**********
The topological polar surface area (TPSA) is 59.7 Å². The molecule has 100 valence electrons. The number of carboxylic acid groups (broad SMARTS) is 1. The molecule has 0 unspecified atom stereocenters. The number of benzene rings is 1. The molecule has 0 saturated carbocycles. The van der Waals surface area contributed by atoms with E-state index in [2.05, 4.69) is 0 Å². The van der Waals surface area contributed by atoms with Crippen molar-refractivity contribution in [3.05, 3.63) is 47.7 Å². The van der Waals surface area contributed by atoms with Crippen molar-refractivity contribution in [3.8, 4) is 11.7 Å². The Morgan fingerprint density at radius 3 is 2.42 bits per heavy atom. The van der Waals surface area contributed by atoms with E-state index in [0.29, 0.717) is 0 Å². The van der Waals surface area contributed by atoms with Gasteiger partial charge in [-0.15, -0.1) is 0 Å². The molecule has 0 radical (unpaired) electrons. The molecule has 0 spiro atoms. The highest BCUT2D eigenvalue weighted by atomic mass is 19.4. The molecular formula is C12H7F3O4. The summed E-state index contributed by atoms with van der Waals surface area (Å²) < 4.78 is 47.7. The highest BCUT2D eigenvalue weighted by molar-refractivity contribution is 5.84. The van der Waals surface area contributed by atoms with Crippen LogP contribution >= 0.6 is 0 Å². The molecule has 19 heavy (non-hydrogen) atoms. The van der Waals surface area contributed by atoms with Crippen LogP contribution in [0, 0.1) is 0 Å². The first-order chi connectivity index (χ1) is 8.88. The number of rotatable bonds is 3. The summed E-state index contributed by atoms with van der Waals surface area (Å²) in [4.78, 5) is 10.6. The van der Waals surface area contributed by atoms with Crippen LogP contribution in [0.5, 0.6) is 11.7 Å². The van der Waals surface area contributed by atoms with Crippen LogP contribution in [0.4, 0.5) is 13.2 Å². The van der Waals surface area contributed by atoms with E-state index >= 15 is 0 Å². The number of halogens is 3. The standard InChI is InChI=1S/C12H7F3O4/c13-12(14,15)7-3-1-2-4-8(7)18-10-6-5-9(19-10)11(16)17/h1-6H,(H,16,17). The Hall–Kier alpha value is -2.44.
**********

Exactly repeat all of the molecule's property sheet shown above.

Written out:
The topological polar surface area (TPSA) is 59.7 Å². The molecule has 100 valence electrons. The number of carboxylic acid groups (broad SMARTS) is 1. The molecule has 0 unspecified atom stereocenters. The number of benzene rings is 1. The molecule has 0 saturated carbocycles. The van der Waals surface area contributed by atoms with E-state index in [2.05, 4.69) is 0 Å². The van der Waals surface area contributed by atoms with Crippen molar-refractivity contribution in [3.05, 3.63) is 47.7 Å². The van der Waals surface area contributed by atoms with Crippen molar-refractivity contribution in [3.8, 4) is 11.7 Å². The Morgan fingerprint density at radius 3 is 2.42 bits per heavy atom. The van der Waals surface area contributed by atoms with E-state index in [0.29, 0.717) is 0 Å². The van der Waals surface area contributed by atoms with Gasteiger partial charge in [-0.15, -0.1) is 0 Å². The molecule has 0 radical (unpaired) electrons. The molecule has 0 spiro atoms. The highest BCUT2D eigenvalue weighted by atomic mass is 19.4. The molecular formula is C12H7F3O4. The summed E-state index contributed by atoms with van der Waals surface area (Å²) < 4.78 is 47.7. The highest BCUT2D eigenvalue weighted by molar-refractivity contribution is 5.84. The van der Waals surface area contributed by atoms with Crippen LogP contribution >= 0.6 is 0 Å². The molecule has 19 heavy (non-hydrogen) atoms. The van der Waals surface area contributed by atoms with Crippen LogP contribution in [0, 0.1) is 0 Å². The first-order chi connectivity index (χ1) is 8.88. The number of rotatable bonds is 3. The summed E-state index contributed by atoms with van der Waals surface area (Å²) in [4.78, 5) is 10.6. The van der Waals surface area contributed by atoms with Crippen LogP contribution in [0.5, 0.6) is 11.7 Å². The van der Waals surface area contributed by atoms with Crippen LogP contribution in [0.4, 0.5) is 13.2 Å². The van der Waals surface area contributed by atoms with E-state index >= 15 is 0 Å². The number of halogens is 3. The standard InChI is InChI=1S/C12H7F3O4/c13-12(14,15)7-3-1-2-4-8(7)18-10-6-5-9(19-10)11(16)17/h1-6H,(H,16,17). The Hall–Kier alpha value is -2.44.